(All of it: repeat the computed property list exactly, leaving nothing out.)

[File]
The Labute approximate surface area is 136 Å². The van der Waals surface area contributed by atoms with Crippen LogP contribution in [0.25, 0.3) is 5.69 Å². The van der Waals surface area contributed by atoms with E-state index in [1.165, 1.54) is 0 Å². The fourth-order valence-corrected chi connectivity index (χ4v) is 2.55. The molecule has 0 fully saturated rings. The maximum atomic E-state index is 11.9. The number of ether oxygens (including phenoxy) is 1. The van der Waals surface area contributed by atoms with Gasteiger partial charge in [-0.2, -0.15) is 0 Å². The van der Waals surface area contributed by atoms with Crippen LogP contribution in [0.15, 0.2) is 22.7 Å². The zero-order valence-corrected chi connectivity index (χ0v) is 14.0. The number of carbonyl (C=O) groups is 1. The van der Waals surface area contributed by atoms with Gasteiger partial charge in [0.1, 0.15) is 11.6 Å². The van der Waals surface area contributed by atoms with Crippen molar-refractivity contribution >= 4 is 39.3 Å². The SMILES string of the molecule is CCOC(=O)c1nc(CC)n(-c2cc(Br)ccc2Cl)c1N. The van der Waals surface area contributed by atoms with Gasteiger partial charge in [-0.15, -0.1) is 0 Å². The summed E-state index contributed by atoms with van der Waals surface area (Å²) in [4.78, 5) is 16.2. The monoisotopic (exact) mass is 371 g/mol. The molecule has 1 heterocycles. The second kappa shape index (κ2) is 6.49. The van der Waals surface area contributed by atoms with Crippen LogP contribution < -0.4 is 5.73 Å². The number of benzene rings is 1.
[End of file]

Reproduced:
The Labute approximate surface area is 136 Å². The van der Waals surface area contributed by atoms with Crippen LogP contribution in [0.25, 0.3) is 5.69 Å². The van der Waals surface area contributed by atoms with E-state index in [1.165, 1.54) is 0 Å². The fourth-order valence-corrected chi connectivity index (χ4v) is 2.55. The molecule has 0 fully saturated rings. The maximum atomic E-state index is 11.9. The number of ether oxygens (including phenoxy) is 1. The van der Waals surface area contributed by atoms with Gasteiger partial charge in [-0.2, -0.15) is 0 Å². The van der Waals surface area contributed by atoms with Crippen LogP contribution in [0.15, 0.2) is 22.7 Å². The zero-order valence-corrected chi connectivity index (χ0v) is 14.0. The number of carbonyl (C=O) groups is 1. The van der Waals surface area contributed by atoms with Gasteiger partial charge in [0.1, 0.15) is 11.6 Å². The van der Waals surface area contributed by atoms with Crippen molar-refractivity contribution >= 4 is 39.3 Å². The SMILES string of the molecule is CCOC(=O)c1nc(CC)n(-c2cc(Br)ccc2Cl)c1N. The van der Waals surface area contributed by atoms with Gasteiger partial charge in [-0.15, -0.1) is 0 Å². The summed E-state index contributed by atoms with van der Waals surface area (Å²) in [4.78, 5) is 16.2. The monoisotopic (exact) mass is 371 g/mol. The molecule has 1 heterocycles. The second kappa shape index (κ2) is 6.49. The van der Waals surface area contributed by atoms with Crippen LogP contribution < -0.4 is 5.73 Å². The number of benzene rings is 1.